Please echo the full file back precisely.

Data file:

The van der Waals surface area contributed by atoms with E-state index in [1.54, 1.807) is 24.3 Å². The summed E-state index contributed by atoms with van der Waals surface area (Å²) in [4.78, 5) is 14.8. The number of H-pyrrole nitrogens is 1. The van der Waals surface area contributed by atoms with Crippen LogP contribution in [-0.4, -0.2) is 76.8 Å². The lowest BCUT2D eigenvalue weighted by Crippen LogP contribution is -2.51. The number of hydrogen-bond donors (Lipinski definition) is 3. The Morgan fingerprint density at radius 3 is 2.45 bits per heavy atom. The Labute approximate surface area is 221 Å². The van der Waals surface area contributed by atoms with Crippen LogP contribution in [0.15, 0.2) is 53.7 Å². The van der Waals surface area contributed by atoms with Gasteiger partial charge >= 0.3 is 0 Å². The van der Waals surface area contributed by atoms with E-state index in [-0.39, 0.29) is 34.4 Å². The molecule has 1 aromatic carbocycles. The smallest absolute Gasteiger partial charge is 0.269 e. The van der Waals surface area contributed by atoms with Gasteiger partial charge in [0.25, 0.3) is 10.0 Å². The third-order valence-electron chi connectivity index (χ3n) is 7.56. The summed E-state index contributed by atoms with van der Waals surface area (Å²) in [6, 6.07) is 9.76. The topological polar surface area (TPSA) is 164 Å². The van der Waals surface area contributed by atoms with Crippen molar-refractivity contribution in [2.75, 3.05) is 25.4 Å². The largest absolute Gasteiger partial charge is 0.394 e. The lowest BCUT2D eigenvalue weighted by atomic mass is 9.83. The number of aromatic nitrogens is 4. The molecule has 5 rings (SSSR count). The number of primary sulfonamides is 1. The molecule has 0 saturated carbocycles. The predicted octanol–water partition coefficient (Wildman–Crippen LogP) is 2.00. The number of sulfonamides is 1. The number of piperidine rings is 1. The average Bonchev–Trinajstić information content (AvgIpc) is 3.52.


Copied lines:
The van der Waals surface area contributed by atoms with E-state index in [1.54, 1.807) is 24.3 Å². The summed E-state index contributed by atoms with van der Waals surface area (Å²) in [4.78, 5) is 14.8. The number of H-pyrrole nitrogens is 1. The van der Waals surface area contributed by atoms with Crippen LogP contribution in [-0.4, -0.2) is 76.8 Å². The lowest BCUT2D eigenvalue weighted by Crippen LogP contribution is -2.51. The number of hydrogen-bond donors (Lipinski definition) is 3. The Morgan fingerprint density at radius 3 is 2.45 bits per heavy atom. The Labute approximate surface area is 221 Å². The van der Waals surface area contributed by atoms with Crippen LogP contribution in [0.15, 0.2) is 53.7 Å². The van der Waals surface area contributed by atoms with Gasteiger partial charge >= 0.3 is 0 Å². The van der Waals surface area contributed by atoms with E-state index in [-0.39, 0.29) is 34.4 Å². The molecule has 1 aromatic carbocycles. The smallest absolute Gasteiger partial charge is 0.269 e. The van der Waals surface area contributed by atoms with Gasteiger partial charge in [0.25, 0.3) is 10.0 Å². The third-order valence-electron chi connectivity index (χ3n) is 7.56. The summed E-state index contributed by atoms with van der Waals surface area (Å²) in [6, 6.07) is 9.76. The topological polar surface area (TPSA) is 164 Å². The van der Waals surface area contributed by atoms with Crippen molar-refractivity contribution in [2.75, 3.05) is 25.4 Å². The largest absolute Gasteiger partial charge is 0.394 e. The lowest BCUT2D eigenvalue weighted by atomic mass is 9.83. The number of aromatic nitrogens is 4. The molecule has 5 rings (SSSR count). The number of primary sulfonamides is 1. The molecule has 0 saturated carbocycles. The predicted octanol–water partition coefficient (Wildman–Crippen LogP) is 2.00. The number of sulfonamides is 1. The number of piperidine rings is 1. The average Bonchev–Trinajstić information content (AvgIpc) is 3.52.